Cyberspace (digital and online spaces, or the “noösphere” according to Dan Simmons and others) is uniquely and insidiously intrusive because it’s aetheric — or, to use a more appropriate adjective, miasmic. It is “in the atmosphere”; it occupies no physical space, but has the potential to occupy indefinite amounts of mental space. That would be alright if access to it was limited and/or difficult, but the gateways are proliferating. Thus cyberspace intrudes more and more into the atmosphere. And its disembodied character allows it to bypass the physical to encroach directly on the consciousness; the boundary between outer life and inner life is crossed, and one may not really notice it.
How to resist the miasma when it has no physical substance to resist? Perhaps, indeed, it does need to be anchored to physical substance. Then it becomes easier to set boundaries, because physical substance is just easier for human minds and bodies to keep track of.‡ By “training” the mind to manage the boundaries of cyberspace through the medium of physical substance, eventually, the mind begins to associate cyberspace with those boundaries without needing the training wheels. In other words, shove disembodied, nebulous cyberspace into a physical mould until such time as it will retain that particular shape when the mould is removed.‡
‡Implications for A.I.? O-ho, a whole rabbit trail to go down.
I’d never noticed this truth before. This explains why the strategies of putting your electronics in “the time-out basket” upon entering home are so effective.
Also explains I’ve been so successful with setting boundaries on my gaming and smartphone usage. With video games, I only have Steam et al and games installed on my desktop PC; laptop and smartphone have no games, and I once made a conscious decision that owning a PS4/Xbox console was not an acceptable life option (and reinforced my resolve by declaring this to gamer friends). With the smartphone, I’ve corralled its potential functions into a narrow channel: local communication, and music/podcast playing. Apart from that, it has few apps and does only the most menial tasks. If I want to do anything more substantive, I have to use analogue means, or hie myself to a computer.
At the start, I actively and ruthlessly policed the gaming and smartphone boundaries. And it’s paid off in spades: these boundaries are now so ingrained into my consciousness that gaming is a “desktop PC activity, sheesh, why would I game on anything else?” And the smartphone is the least important screen around and the last thing I’d turn to if I want a diversion. In fact, it’s the only device around that has social-media apps on it, and they’re seldom used. Ironic that when most people are removing access to social media from their smartphones, I’m shunting them all there. But, a menial tool for menial, low-priority activities.
I still need the physical boundaries, but I don’t need to police them so hard now; my mind is already conditioned to view those electronic devices a certain way.
It’s high time I re-examined my containment of the miasma, in terms of cultivating my creative inner life.
With blogging, moving to Hierofalco.net was very timely. I catch myself surfing the Micro.blog timeline more than blogging or doing other creation. Well then. The menial tool can retain the sole gateway, but on the major screens: close off all gateways to M.B, and open all gateways to blogging/writing/coding/other creative works.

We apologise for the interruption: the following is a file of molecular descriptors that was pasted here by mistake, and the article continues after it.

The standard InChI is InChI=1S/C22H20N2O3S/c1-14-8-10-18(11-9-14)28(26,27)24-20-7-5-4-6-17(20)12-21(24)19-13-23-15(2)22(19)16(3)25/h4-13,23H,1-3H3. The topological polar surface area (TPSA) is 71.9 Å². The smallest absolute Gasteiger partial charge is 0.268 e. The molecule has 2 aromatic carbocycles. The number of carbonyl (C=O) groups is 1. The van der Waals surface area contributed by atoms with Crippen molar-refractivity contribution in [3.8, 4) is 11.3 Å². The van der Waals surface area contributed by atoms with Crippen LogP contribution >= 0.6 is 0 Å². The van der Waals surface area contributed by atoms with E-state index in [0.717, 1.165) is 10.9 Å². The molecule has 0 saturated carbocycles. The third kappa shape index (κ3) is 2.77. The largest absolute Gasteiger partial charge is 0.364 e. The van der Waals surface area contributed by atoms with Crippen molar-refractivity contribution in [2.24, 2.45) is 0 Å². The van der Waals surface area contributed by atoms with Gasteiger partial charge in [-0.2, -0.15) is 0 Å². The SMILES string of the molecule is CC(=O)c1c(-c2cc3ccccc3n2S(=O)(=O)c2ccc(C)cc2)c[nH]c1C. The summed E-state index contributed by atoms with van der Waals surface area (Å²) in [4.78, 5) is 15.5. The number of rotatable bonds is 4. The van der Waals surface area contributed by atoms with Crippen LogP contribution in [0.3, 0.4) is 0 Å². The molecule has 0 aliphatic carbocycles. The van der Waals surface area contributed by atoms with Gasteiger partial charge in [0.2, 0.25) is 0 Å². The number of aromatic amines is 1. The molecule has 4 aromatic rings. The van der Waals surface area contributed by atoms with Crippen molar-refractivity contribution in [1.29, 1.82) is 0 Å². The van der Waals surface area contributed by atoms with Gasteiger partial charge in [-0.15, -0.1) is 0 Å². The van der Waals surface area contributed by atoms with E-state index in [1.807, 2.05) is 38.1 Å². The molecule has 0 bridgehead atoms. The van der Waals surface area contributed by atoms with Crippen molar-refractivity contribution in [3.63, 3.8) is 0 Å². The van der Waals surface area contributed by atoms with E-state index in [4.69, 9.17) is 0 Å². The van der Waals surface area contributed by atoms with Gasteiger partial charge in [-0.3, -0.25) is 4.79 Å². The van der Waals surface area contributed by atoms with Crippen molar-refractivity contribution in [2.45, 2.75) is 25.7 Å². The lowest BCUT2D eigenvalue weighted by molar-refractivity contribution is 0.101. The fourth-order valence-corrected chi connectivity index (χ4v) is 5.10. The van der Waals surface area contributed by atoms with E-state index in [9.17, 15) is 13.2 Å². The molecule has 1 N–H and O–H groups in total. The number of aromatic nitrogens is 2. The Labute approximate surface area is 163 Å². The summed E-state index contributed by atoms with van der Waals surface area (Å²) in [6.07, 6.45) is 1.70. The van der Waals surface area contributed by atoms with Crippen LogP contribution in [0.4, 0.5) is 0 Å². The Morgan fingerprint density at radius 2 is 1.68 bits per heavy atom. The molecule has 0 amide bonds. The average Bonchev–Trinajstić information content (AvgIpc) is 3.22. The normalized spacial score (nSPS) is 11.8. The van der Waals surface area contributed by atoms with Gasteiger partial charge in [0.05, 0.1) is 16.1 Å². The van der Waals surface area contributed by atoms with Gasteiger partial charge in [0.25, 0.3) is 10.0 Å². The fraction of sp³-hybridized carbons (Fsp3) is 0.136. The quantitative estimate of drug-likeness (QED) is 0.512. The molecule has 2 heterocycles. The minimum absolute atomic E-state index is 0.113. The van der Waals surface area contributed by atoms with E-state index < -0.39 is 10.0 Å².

Ordering my creative process is the harder task. Especially the novel-writing: my workflow is in a state of chaos that brings no productivity and fosters procrastination. Surfing the Internet has been the easy way out of the former and into the latter. There are currently no boundaries, and there are no physical anchors to help contain the miasma.
Things to try out:
- Return to handwriting. Previous attempts at handwriting novels weren’t hugely successful. But if I want to be productive and actually write something…
- Make laptop the dedicated writing tool. Restrict browser usage — the Internet is the main floodgate for the miasma.
- A second monitor has been very good for writing workflow. Move a monitor (maybe the main monitor??) permanently off desktop PC to laptop.
- The major task: Figure out a long-term, sustainable system to order and pipeline the meta surrounding storytelling. Currently, my novelling notes, outlines and world-building wiki are spread over OneNote, WikidPad, Word documents, an online notepad, and physical notebooks — all artifacts of trying different methods but not yet settling on one. Unsustainable, and currently the source of most mental friction, chaos and inability to make progress (and hence, procrastination). The workflow needs to have boundaries, if not actual order, imposed on it. How to anchor this disembodied space in the physical world? What is a system and pipeline that is sustainable in the long run? (Will such a restraint liberate or stifle my creativity?) Bears some thinking.
- Dedicated “no-screens, creative-only” days. A part of me is now squirming and squealing, “you don’t need it, why are you even contemplating that, stop thinking about it, don’t even think of doing it of course you don’t need it why are you still thinking of it–“ Well. Even more reason to anchor that physical boundary and enforce it with extreme prejudice.